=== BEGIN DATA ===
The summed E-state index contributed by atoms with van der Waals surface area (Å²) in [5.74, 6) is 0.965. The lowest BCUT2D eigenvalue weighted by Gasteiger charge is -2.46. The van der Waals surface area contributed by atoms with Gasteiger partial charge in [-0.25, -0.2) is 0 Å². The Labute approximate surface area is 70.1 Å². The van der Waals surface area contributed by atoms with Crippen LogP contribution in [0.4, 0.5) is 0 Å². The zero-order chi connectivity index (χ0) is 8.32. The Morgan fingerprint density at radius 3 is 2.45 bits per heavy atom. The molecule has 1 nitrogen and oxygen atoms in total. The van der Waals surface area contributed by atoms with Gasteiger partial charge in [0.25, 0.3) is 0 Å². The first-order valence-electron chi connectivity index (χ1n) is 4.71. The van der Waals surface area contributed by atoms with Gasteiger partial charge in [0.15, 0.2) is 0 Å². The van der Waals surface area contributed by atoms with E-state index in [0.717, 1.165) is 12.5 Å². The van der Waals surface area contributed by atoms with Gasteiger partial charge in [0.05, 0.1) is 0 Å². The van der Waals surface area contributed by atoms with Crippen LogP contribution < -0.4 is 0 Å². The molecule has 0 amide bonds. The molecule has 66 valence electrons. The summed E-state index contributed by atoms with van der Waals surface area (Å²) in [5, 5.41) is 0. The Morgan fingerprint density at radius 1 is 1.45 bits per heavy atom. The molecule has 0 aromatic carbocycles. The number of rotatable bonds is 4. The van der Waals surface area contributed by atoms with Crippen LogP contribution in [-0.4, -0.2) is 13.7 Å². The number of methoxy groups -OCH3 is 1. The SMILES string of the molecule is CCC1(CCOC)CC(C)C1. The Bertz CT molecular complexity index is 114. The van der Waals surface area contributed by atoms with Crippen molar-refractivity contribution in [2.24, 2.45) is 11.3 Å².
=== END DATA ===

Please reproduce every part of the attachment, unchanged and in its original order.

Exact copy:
The summed E-state index contributed by atoms with van der Waals surface area (Å²) in [5.74, 6) is 0.965. The lowest BCUT2D eigenvalue weighted by Gasteiger charge is -2.46. The van der Waals surface area contributed by atoms with Gasteiger partial charge in [-0.25, -0.2) is 0 Å². The Labute approximate surface area is 70.1 Å². The van der Waals surface area contributed by atoms with Crippen LogP contribution in [0.4, 0.5) is 0 Å². The zero-order chi connectivity index (χ0) is 8.32. The Morgan fingerprint density at radius 3 is 2.45 bits per heavy atom. The molecule has 1 nitrogen and oxygen atoms in total. The van der Waals surface area contributed by atoms with Gasteiger partial charge in [0.25, 0.3) is 0 Å². The first-order valence-electron chi connectivity index (χ1n) is 4.71. The van der Waals surface area contributed by atoms with Gasteiger partial charge in [0.15, 0.2) is 0 Å². The van der Waals surface area contributed by atoms with E-state index in [0.717, 1.165) is 12.5 Å². The van der Waals surface area contributed by atoms with Gasteiger partial charge in [0.05, 0.1) is 0 Å². The van der Waals surface area contributed by atoms with Crippen LogP contribution < -0.4 is 0 Å². The molecule has 0 amide bonds. The molecule has 66 valence electrons. The summed E-state index contributed by atoms with van der Waals surface area (Å²) in [5, 5.41) is 0. The Morgan fingerprint density at radius 1 is 1.45 bits per heavy atom. The molecule has 0 aromatic carbocycles. The number of rotatable bonds is 4. The van der Waals surface area contributed by atoms with Crippen LogP contribution in [-0.4, -0.2) is 13.7 Å². The number of methoxy groups -OCH3 is 1. The SMILES string of the molecule is CCC1(CCOC)CC(C)C1. The Bertz CT molecular complexity index is 114. The van der Waals surface area contributed by atoms with Crippen molar-refractivity contribution in [2.24, 2.45) is 11.3 Å².